Seawater oxygen isotope composition is geological time dependent. It has probably remained in the range of -2 to 0‰ from the Late Jurassic to present, although , it may have been much lower in earlier oceans water (Lecuyer and Allemand, 1999). Temperature, carbonate mineralogy and infiltration of meteoric waters into strata of marine origin can lead to crystallization of minerals with strongly negative δ18O values (Hudson et al., 2001).

G1 with lightest carbon isotope value (-21‰ PDB) and finest crystal size may have formed under shallow burial conditions during the anaerobic microbial oxidation of organic matter (e.g., Coleman, 1993). These calcites due to much depletion in carbon isotope, nonferroan composition as well as presence of authigenic pyrite may have precipitated in sulfate reduction condition during shallow burial. G1 has very Low iron or non ferroan (pink with ARS) because, iron is mainly removed and combined with HS to form authigenic pyrite (e.g., Coleman, 1993). It is very similar to what have been interpreted by Coniglio et al. (2000) from Cretaceous septarian concretions of Pueblo in Colorado, USA.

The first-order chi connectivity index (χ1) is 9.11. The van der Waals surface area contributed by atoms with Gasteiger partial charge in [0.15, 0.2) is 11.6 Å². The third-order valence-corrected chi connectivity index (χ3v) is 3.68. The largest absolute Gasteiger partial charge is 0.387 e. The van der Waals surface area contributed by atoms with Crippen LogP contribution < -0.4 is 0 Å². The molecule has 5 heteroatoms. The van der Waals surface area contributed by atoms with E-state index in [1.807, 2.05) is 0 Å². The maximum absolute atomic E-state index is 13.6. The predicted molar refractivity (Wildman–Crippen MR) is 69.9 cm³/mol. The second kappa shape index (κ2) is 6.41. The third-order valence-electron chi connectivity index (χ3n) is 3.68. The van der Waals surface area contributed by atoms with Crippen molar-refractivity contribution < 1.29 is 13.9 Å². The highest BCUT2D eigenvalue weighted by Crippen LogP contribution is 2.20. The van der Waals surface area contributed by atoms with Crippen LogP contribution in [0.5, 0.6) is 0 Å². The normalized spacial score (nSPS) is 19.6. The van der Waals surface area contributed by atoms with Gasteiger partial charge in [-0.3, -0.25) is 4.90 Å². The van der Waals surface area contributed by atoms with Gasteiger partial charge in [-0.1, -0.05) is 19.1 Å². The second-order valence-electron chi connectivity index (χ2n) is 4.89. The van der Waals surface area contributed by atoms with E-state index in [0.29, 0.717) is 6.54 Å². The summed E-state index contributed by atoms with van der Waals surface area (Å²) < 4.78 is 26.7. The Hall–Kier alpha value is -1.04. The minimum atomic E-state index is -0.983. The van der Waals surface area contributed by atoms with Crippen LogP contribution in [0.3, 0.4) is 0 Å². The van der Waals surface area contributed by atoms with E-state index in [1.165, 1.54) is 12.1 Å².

G2 is the first larger and elongate crystals that filled major parts of cracks in studied septarian concretions. Cement morphology (elongated and bladed with more than 3:1 in L: W ratio) showed that this calcite generation is precipitated from fluid with high flow rate, high Mg/Ca ratios and HCO3-2 supply (Given and Wilkinson, 1985) that can be similar to sea water composition. Blue color in stained thin sections as well as non-luminescence reflection is also revealed that this fluid may have contained Fe2+ and has filled cracks during reduction condition but Mn2+ values have been lower than amounts that can led to high brightness in CL (e.g., Budd et al., 2000). The range of oxygen isotope of studied samples (-2.85 to -0.71‰ PDB) can support the interpretation that G2 precipitated by sea water because this value is similar to oxygen isotope composition that was reported by Lecuyer and Allemand (1999) for Late Jurassic time and before. Carbon isotope value is relative heavier than G1 but reflects that the source of carbon for this type should have been similar to G1 and form from the degradation of organic matter in sulfate reducing condition (e.g., Mozley and Burns, 1993).